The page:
Auction of historic BF industrial artifacts to benefit Our Place
Some of the selection of 100-year-old foundry patterns to be auctioned on Nov. 15 in Bellows Falls.

Auction of historic BF industrial artifacts to benefit Our Place

BELLOWS FALLS — Historical industrial artifacts or sculptural art? Both, apparently.

Auction-goers will have an opportunity to decide for themselves when several dozen 100-year-old wooden foundry patterns are put up for sale by Sharon Boccelli & Company Auctioneers on Sunday, Nov. 15, at their auction house on Canal Street.

A portion of the proceeds from the auction will be donated to Our Place Drop-In Center on Island Street.

The patterns were used to create sand molds for a variety of objects made from molten metal, such as cast iron pipes, gears, or machine parts. They were associated with the Bellows Falls Machine Company and Robertson Paper Company, which occupied a large brick mill on Island Street near the present site of Our Place.

The patterns were hand-made in the late 1800s and early 1900s by skilled woodworkers, who used a variety of tools to cut, assemble and carve the patterns into shapes specified by draftsmen and engineers.

About 15 years ago, Richard Ewald of Westminster West was historic preservation coordinator for the Town of Rockingham when he learned that a small building on Island Street was going to be demolished.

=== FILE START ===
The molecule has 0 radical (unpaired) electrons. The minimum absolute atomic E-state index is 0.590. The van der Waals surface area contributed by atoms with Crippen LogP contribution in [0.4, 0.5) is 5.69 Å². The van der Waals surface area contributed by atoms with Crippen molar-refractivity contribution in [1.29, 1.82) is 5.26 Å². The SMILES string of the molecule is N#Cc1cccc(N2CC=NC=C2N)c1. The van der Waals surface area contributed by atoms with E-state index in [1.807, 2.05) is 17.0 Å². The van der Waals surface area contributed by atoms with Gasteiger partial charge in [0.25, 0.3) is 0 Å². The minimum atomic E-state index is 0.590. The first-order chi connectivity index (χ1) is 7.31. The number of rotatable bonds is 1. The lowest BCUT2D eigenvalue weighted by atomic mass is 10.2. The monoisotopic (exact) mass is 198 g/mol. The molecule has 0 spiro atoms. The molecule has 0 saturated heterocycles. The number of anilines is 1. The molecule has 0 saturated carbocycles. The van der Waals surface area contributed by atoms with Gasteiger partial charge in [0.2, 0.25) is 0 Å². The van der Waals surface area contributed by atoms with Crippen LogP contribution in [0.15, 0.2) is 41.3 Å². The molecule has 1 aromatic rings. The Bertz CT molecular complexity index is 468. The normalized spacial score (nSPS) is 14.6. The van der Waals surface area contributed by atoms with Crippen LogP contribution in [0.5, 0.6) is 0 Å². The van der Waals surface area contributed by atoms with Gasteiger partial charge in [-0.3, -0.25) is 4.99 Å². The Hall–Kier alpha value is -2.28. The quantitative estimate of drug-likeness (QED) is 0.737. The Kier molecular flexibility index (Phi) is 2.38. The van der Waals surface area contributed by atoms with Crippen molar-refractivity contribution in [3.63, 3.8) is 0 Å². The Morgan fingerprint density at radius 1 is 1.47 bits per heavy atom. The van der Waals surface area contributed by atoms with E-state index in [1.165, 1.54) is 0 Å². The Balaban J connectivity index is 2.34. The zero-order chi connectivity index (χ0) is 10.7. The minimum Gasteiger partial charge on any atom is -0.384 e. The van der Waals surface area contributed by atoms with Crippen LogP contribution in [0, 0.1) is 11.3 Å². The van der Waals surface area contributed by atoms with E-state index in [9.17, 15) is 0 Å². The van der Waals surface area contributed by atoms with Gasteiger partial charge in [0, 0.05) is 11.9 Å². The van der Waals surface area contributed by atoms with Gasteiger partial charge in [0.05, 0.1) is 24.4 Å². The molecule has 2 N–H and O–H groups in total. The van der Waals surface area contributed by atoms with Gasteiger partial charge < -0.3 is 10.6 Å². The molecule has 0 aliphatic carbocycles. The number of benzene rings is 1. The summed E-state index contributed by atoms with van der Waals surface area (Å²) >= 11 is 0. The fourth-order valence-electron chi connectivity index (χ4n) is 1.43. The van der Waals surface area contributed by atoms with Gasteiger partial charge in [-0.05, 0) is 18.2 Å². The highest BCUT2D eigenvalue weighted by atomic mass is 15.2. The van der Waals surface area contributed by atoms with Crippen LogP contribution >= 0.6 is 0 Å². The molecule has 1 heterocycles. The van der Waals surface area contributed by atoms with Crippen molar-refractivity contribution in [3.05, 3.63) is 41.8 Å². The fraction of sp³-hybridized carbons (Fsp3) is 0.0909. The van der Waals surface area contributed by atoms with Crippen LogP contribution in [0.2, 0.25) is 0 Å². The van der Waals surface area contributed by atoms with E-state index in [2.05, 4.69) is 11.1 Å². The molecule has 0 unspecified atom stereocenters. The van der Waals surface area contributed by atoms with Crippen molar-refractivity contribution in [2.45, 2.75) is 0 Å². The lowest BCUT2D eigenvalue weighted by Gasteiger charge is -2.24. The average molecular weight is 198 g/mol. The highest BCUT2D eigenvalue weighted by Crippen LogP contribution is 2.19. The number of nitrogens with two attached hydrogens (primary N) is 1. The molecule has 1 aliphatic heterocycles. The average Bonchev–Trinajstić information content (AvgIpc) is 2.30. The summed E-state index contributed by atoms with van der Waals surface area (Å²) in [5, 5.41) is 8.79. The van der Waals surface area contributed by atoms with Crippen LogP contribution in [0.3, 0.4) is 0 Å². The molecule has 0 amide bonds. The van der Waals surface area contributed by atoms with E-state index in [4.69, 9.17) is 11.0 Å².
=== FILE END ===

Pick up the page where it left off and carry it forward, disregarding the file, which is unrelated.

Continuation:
“On a 1901 map, the building was identified as the Pattern Shop for the Bellows Falls Machine Company, which later merged into Robertson Paper,” Ewald said recently. “I got a call from the Bellows Falls Historical Society that they had removed what they wanted for their collections and that it might be worthwhile to take a look at what was left before everything went in a dumpster.”

Ewald, an architectural historian, said he removed about 50 individual pieces and stored them in a barn and that the barn now has to be cleared out.

“The town had no means to preserve and curate these things, but I thought, 'well, somebody should save them because they're part of Bellows Falls' industrial history,'” he said. “As I handled each piece, I gained a new appreciation for the pattern-maker's craft. Basically, before something could be cast in iron, it had to be made perfectly in wood. Each one of these pieces is a sculpture in its own right.”

Ewald said that dispersing the artifacts in an auction was a way for Rockingham residents to own a bit of the town's history. He said he will donate a significant portion of the proceeds to Our Place Drop-In Center as another means of making sure that some of the value of the objects remains in the community.

“Our Place serves a critical need,” Ewald said. “And it's basically right across Island Street from where the Pattern Shop was located.”

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